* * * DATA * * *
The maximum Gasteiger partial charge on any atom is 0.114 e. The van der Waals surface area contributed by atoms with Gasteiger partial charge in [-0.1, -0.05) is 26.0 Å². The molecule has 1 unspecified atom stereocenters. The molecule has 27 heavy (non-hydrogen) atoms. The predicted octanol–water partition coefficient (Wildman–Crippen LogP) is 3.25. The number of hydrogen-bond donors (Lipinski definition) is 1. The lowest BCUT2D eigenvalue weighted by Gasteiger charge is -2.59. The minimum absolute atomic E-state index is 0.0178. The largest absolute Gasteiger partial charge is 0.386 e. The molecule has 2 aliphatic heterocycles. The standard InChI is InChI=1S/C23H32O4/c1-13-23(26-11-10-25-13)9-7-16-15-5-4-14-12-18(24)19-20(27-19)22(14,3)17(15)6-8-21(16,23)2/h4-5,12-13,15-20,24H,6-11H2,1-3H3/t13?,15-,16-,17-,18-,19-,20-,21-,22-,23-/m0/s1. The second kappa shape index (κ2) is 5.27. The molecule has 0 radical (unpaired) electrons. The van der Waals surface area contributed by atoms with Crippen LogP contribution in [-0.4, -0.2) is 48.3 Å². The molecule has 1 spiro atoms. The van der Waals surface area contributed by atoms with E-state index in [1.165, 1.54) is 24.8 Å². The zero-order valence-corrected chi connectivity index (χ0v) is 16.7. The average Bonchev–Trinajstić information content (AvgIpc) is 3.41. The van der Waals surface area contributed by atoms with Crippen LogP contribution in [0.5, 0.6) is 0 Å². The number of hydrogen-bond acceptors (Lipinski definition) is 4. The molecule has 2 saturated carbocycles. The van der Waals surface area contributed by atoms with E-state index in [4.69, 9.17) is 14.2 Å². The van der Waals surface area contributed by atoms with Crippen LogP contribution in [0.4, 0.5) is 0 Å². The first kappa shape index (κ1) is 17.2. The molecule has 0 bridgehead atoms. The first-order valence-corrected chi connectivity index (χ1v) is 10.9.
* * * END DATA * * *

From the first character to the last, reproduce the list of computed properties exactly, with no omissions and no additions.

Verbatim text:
The maximum Gasteiger partial charge on any atom is 0.114 e. The van der Waals surface area contributed by atoms with Gasteiger partial charge in [-0.1, -0.05) is 26.0 Å². The molecule has 1 unspecified atom stereocenters. The molecule has 27 heavy (non-hydrogen) atoms. The predicted octanol–water partition coefficient (Wildman–Crippen LogP) is 3.25. The number of hydrogen-bond donors (Lipinski definition) is 1. The lowest BCUT2D eigenvalue weighted by Gasteiger charge is -2.59. The minimum absolute atomic E-state index is 0.0178. The largest absolute Gasteiger partial charge is 0.386 e. The molecule has 2 aliphatic heterocycles. The standard InChI is InChI=1S/C23H32O4/c1-13-23(26-11-10-25-13)9-7-16-15-5-4-14-12-18(24)19-20(27-19)22(14,3)17(15)6-8-21(16,23)2/h4-5,12-13,15-20,24H,6-11H2,1-3H3/t13?,15-,16-,17-,18-,19-,20-,21-,22-,23-/m0/s1. The second kappa shape index (κ2) is 5.27. The molecule has 0 radical (unpaired) electrons. The van der Waals surface area contributed by atoms with Crippen LogP contribution in [-0.4, -0.2) is 48.3 Å². The molecule has 1 spiro atoms. The van der Waals surface area contributed by atoms with E-state index in [1.165, 1.54) is 24.8 Å². The zero-order valence-corrected chi connectivity index (χ0v) is 16.7. The average Bonchev–Trinajstić information content (AvgIpc) is 3.41. The van der Waals surface area contributed by atoms with Crippen LogP contribution in [0.5, 0.6) is 0 Å². The number of hydrogen-bond acceptors (Lipinski definition) is 4. The molecule has 2 saturated carbocycles. The van der Waals surface area contributed by atoms with E-state index in [4.69, 9.17) is 14.2 Å². The van der Waals surface area contributed by atoms with Crippen LogP contribution in [0.4, 0.5) is 0 Å². The first kappa shape index (κ1) is 17.2. The molecule has 0 bridgehead atoms. The first-order valence-corrected chi connectivity index (χ1v) is 10.9.